Slovakia to Reopen Nuclear Plant During Gas Shortages

BRATISLAVA, Slovakia -- Slovakia will restart a nuclear power plant unit it had shut down at the end of 2008 to comply with its EU accession agreement because cuts in Russian gas supplies threaten to cause power blackouts, officials said Saturday.

Bratislava declared a state of emergency Tuesday after the flow of Russian gas stopped, and the government said the 440-megawatt unit at the older nuclear power plant, Jaslovske Bohunice, had to be put into operation again to maintain the stability of the entire electricity grid.

"We are aware that this is a violation of the accession agreement, but this is happening at a time of crisis," Prime Minister Robert Fico said after the government made the decision at an extraordinary meeting.

"Damage from violation of the accession agreement is smaller than damage that would be caused by a collapse of the electricity system."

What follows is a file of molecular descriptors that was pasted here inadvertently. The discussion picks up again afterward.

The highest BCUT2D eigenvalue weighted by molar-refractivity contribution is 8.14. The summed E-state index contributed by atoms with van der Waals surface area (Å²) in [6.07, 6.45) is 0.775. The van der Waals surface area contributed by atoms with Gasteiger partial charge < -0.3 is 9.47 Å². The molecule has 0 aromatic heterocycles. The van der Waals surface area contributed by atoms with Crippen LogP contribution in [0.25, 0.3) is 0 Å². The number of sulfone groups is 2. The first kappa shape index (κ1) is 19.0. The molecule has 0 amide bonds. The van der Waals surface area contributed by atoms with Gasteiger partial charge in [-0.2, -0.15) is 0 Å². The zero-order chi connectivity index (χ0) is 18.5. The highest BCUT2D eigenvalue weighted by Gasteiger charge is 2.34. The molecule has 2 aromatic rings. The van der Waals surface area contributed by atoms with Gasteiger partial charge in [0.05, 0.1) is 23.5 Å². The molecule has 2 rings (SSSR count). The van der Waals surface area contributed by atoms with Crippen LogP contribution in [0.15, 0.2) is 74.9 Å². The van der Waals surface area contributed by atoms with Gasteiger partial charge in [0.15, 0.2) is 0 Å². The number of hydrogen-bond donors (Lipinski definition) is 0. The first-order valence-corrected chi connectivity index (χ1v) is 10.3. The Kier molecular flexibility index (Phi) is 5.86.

Nikolaus Berlakovich, Austria's environment minister, said it was "completely unacceptable" that Slovakia decided to restart the reactor and is urging Brussels to take action.

Fico said the unit should resume power production in less than six days and would remain in operation until Slovakia had guarantees of "absolute stability" in gas supplies.

Under the state of emergency, the gas firm SPP, run by GDF Suez and E.On, is reducing gas deliveries to large customers with annual consumption exceeding 60,000 cubic meters to a "safe minimum."

It is maintaining full gas supplies to households, hospitals and schools from its reserves.

Gas-powered electricity generation is also affected by gas supply restrictions, which threaten the stability of the power grid, the Cabinet has said.